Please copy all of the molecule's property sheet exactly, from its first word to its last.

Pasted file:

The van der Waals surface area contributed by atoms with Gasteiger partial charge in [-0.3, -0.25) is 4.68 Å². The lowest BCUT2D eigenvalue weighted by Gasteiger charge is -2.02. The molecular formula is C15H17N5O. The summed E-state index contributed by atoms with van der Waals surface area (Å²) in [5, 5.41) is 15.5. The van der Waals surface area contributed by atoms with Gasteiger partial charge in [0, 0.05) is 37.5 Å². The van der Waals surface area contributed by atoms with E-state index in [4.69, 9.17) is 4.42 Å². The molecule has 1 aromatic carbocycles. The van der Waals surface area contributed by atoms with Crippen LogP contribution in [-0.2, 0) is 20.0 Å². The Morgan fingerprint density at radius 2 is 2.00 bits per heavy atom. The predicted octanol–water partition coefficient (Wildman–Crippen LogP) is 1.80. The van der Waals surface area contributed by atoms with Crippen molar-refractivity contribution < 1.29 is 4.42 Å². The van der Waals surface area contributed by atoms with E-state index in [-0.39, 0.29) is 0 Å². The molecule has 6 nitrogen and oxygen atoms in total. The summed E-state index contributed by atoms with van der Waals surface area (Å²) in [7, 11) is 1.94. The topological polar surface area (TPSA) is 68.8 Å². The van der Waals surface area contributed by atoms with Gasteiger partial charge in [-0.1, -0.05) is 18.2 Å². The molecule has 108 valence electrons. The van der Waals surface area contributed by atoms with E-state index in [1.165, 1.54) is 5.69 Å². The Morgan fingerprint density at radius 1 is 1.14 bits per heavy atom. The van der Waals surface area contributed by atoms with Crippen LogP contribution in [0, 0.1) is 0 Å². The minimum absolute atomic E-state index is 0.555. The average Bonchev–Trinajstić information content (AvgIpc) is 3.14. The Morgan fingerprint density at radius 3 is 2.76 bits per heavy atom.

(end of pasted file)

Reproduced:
The van der Waals surface area contributed by atoms with Gasteiger partial charge in [-0.3, -0.25) is 4.68 Å². The lowest BCUT2D eigenvalue weighted by Gasteiger charge is -2.02. The molecular formula is C15H17N5O. The summed E-state index contributed by atoms with van der Waals surface area (Å²) in [5, 5.41) is 15.5. The van der Waals surface area contributed by atoms with Gasteiger partial charge in [0, 0.05) is 37.5 Å². The van der Waals surface area contributed by atoms with E-state index in [4.69, 9.17) is 4.42 Å². The molecule has 1 aromatic carbocycles. The van der Waals surface area contributed by atoms with Crippen LogP contribution in [-0.2, 0) is 20.0 Å². The Morgan fingerprint density at radius 2 is 2.00 bits per heavy atom. The predicted octanol–water partition coefficient (Wildman–Crippen LogP) is 1.80. The van der Waals surface area contributed by atoms with Crippen molar-refractivity contribution < 1.29 is 4.42 Å². The van der Waals surface area contributed by atoms with E-state index in [-0.39, 0.29) is 0 Å². The molecule has 6 nitrogen and oxygen atoms in total. The summed E-state index contributed by atoms with van der Waals surface area (Å²) in [7, 11) is 1.94. The topological polar surface area (TPSA) is 68.8 Å². The van der Waals surface area contributed by atoms with Gasteiger partial charge in [-0.1, -0.05) is 18.2 Å². The molecule has 108 valence electrons. The van der Waals surface area contributed by atoms with E-state index in [1.165, 1.54) is 5.69 Å². The Morgan fingerprint density at radius 1 is 1.14 bits per heavy atom. The van der Waals surface area contributed by atoms with Crippen LogP contribution in [0, 0.1) is 0 Å². The minimum absolute atomic E-state index is 0.555. The average Bonchev–Trinajstić information content (AvgIpc) is 3.14. The Morgan fingerprint density at radius 3 is 2.76 bits per heavy atom.